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Bruce Sterling - SchismatrixSchismatrix by Bruce Sterling is a book I had put aside as “Cyberpunk” (written in the mid-80’s? check. “Matrix” in title? check) to be read later. Tell you what – it’s not. Instead it’s a classic (in the best of meanings) Sterling story describing the life and development of a protagonist (Abelard Malcolm Tyler Lindsay, thanks for asking), this time against the backdrop of humanity’s development as a race (cue endless wars and fads that come and go).


The setting is a familiar one – humanity has made the jump from earth into space, has spread across circumlunar space, and has stalled at this point. Instead of spreading further it has broken into fragments and splinters, and has started fighting amongst its factions again.
The main development topic (again a classic Sterling interest) is life extension and the way humanity modifies itself. There are two warring factions – firstly the Shapers, who modify their bodies and minds through genetic engineering and biological-symbiotic techniques involving micro-organisms; and secondly the mechs, who extend their lifetime and change their bodies through bio-mechanical and cybernetic means. The ongoing conflict between these two main philosophies drives humanity’s development to higher forms of organizations and awareness.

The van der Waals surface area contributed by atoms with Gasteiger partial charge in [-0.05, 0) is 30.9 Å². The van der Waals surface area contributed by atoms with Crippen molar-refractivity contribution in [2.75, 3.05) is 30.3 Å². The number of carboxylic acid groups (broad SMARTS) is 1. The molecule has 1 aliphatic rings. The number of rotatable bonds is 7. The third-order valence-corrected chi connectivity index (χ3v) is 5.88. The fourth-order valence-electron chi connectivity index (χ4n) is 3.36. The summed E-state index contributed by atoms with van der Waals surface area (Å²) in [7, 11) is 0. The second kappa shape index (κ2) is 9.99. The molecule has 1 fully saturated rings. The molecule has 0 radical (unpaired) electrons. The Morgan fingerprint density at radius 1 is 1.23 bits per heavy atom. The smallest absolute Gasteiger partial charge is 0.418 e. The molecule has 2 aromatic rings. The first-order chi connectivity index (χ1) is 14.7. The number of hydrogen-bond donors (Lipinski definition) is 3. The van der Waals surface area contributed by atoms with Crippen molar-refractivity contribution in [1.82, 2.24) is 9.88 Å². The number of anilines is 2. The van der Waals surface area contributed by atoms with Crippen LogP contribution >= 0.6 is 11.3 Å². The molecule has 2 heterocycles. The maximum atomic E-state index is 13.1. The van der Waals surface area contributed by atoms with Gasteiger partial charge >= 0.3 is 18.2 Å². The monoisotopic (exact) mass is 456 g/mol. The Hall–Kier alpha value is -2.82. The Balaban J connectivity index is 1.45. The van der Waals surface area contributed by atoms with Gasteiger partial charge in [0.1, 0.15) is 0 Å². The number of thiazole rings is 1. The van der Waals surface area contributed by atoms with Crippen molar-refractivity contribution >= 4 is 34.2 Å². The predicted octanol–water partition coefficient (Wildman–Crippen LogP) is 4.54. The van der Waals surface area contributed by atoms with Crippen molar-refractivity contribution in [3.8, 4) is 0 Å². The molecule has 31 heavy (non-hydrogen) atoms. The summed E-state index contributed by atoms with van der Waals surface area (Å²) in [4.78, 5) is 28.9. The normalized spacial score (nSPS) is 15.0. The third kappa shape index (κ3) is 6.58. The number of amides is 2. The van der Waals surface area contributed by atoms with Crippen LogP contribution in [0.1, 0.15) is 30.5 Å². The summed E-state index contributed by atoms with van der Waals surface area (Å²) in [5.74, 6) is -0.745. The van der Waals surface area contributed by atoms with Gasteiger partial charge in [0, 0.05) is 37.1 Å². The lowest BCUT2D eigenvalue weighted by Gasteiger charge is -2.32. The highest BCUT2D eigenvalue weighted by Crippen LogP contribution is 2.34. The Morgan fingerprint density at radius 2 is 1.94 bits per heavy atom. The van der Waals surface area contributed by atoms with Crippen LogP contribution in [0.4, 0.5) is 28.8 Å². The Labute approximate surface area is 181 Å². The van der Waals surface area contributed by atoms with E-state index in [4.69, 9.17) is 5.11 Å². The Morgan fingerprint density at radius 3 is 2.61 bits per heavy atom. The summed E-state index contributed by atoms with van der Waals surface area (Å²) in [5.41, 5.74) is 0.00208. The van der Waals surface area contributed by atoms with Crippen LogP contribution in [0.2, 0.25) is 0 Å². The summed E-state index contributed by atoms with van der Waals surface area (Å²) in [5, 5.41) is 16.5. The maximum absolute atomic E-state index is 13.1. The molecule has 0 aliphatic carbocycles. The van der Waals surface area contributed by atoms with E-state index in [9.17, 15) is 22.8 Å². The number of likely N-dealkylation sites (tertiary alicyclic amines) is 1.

Add aliens that are either completely incomprehensible and/or totally disinterested in humanity (a very realistic touch IMHO), and you’ve got the perfect setting for the last Sterling speciality to manifest in this novel: Societies, and their structures and organizations.

I’m not gonna tell you what happens in the long run, and which different settings and organizational forms the book goes through. But if you’re interested in any of these topics then this is an excellent book to (re-)read, the social settings and the descriptions of the various biological and technical means of life extension alone are worth the price of a copy.
But just for illustration, here’s a highlight for me: a nation state, evolved from a mining operations on a major asteroid who had been granted independence during it’s heyday, has dwindled to nearly nothing, and made the best of the new situation. “…they were, however, in full legal control of a national government, with its entire apparat of foreign relations and diplomatic protocol. They could grant citizenship, coin money, issue letters of marque, sign treatises, negotiate arms control agreements. There might be only a dozen of them, but that was irrelevant. They still had their House, their Senate, their legal precedents, and their ideology. The therefore redefined Fortuna, their national territory, as the boundaries of their last surviving spacecraft, the Red Consensus. Thus equipped with a mobile nation, they were able to legally annex other people’s property into their national boundaries. This was not theft. Nations are not capable of theft, a legal fact of great convenience to the ideologues of the FMD. Protests were forwarded to the Fortuna legal system, which was computerized and of formidable intricacy.”

An interesting, entertaining, thought provoking book. We need more of those.

More Bruce Sterling



Title: Schismatrix
Author: Bruce Sterling
Reviewer: Markus
Publisher: Penguin Books
Publication Date: 1986
Review Date: Sept 05
ISBN: 0140081356
Price: UKP 2.99
Pages: 288
Format: Paperback
Topic: SF

 

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